The majority found that the equal protection clause did not require the state “to create a new public assistance program in order to guarantee equal outcomes under wholly separate and distinct [federal] public benefit programs.” As discussed earlier, the financial assistance at issue in Khrapunskiy presented a unique arrangement not mirrored in other state-funded public benefit programs, such as Medicaid and SNA, which are provided as a straight benefit as opposed to a supplement that fills in the gap left by a paltry federal benefit. Thus, by addressing the limitations of a specific kind of supplemental benefit, Khrapunksiy’s holding turns on the type of benefit and not the class of plaintiffs. For this reason, Khrapunskiy both lends little insight into the applicability of equal protection to undocumented residents and does not conflict with the extension of equal protection to undocumented residents.
Alvarino and Teytelman, discussed above, also applied the state’s equal protection clause to noncitizens. Recall that both cases considered the right of noncitizens to access a New York state food stamp-like benefit called FAP for certain documented immigrants who were denied SNAP benefits. While the First Department in Alvarino applied rational basis to the LPR plaintiff’s equal protection claim, Alvarino is no longer good law because Aliessa’s application of strict scrutiny review two years later abrogated this decision, as the First Department has noted. In Teytelman v. Wing, the Supreme Court of New York County relied upon and reaffirmed the holding in Aliessa and found for the plaintiffs.
Like Aliessa, nowhere in the majority or dissenting opinions of either Teytelman or Khrapunskiy does the court make any statement that the rules articulated therein are to the exclusion of undocumented residents. Therefore, there does not appear to be any express authority that prohibits the application of the state’s equal protection clause to undocumented persons with respect to public benefits. Instead, there is authority in Aliessa’s reasoning that future New York courts could rely upon to find and enforce such a right.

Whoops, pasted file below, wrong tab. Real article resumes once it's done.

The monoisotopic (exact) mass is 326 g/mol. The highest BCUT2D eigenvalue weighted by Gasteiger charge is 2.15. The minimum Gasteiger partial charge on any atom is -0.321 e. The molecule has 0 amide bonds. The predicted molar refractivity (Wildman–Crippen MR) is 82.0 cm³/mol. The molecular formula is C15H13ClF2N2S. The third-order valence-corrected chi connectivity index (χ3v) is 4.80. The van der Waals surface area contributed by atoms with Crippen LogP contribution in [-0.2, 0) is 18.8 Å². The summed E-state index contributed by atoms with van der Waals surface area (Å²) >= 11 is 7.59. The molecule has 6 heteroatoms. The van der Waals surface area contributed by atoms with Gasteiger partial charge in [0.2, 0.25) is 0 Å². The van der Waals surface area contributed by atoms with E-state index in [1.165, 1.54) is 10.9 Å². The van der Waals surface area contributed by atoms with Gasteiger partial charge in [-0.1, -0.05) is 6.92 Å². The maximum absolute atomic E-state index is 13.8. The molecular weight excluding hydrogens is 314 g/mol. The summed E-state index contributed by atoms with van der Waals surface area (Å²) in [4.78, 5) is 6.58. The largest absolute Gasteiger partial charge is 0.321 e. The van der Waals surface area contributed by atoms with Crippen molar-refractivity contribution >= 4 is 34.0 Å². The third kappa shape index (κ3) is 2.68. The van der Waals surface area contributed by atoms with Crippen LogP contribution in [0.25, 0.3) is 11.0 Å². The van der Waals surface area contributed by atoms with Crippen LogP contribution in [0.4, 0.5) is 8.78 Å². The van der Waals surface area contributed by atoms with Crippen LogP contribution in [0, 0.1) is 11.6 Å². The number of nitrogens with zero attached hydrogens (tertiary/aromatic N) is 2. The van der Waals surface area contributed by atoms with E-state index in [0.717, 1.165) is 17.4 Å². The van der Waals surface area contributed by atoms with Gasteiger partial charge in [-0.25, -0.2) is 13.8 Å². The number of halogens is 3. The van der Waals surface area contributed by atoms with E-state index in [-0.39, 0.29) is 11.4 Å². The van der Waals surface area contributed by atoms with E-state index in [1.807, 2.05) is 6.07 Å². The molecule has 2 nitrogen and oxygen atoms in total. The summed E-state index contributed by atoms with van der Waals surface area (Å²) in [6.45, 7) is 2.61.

Finally, the opinion of a justice court in Nassau County, while reversed on other grounds, is worth noting because it appears to be the only New York court to have explicitly protected undocumented New Yorkers under the state equal protection clause. Before the court in People v. Quiroga-Puma was a defendant who had been charged with driving without a license. In a verbose and dramatic opinion, Judge Thomas F. Liotti, who “presum[ed]” the defendant was undocumented, held that the vehicle and traffic law under which the defendant was charged unconstitutionally discriminated against undocumented residents. Applying strict scrutiny to the law because undocumented people cannot vote and are “perennial losers in the political struggle due to widespread, insistent prejudice against them,” Judge Liotti struck down the vehicle and traffic law under, among other things, the state equal protection clause. As a vacated justice court opinion, it carries little to no precedential weight, but this case is nonetheless worth noting for its unique contribution to the subject.
One First Department decision may contain negative precedent for extending a strict scrutiny-protected right under the state equal protection clause to undocumented New Yorkers. In Cubas v. Martinez the plaintiffs were nine noncitizens, five of whom were undocumented and all of whom were without social security numbers, who sued the Department of Motor Vehicles (“DMV”). In New York State, the DMV requires that a social security number be submitted in order to receive a driver’s license. Plaintiffs argued that denying them driver’s licenses because they lacked social security numbers violated their right to equal protection by the law under the state and federal equal protection clauses. The court denied their claim and, citing exclusively to federal law, found that undocumented residents did not constitute a “suspect class” and therefore receive only rational basis review under, ostensibly, the equal protection clause of the state constitution. The majority found the DMV’s rationale for the restriction rationally related to the government interest in conserving resources.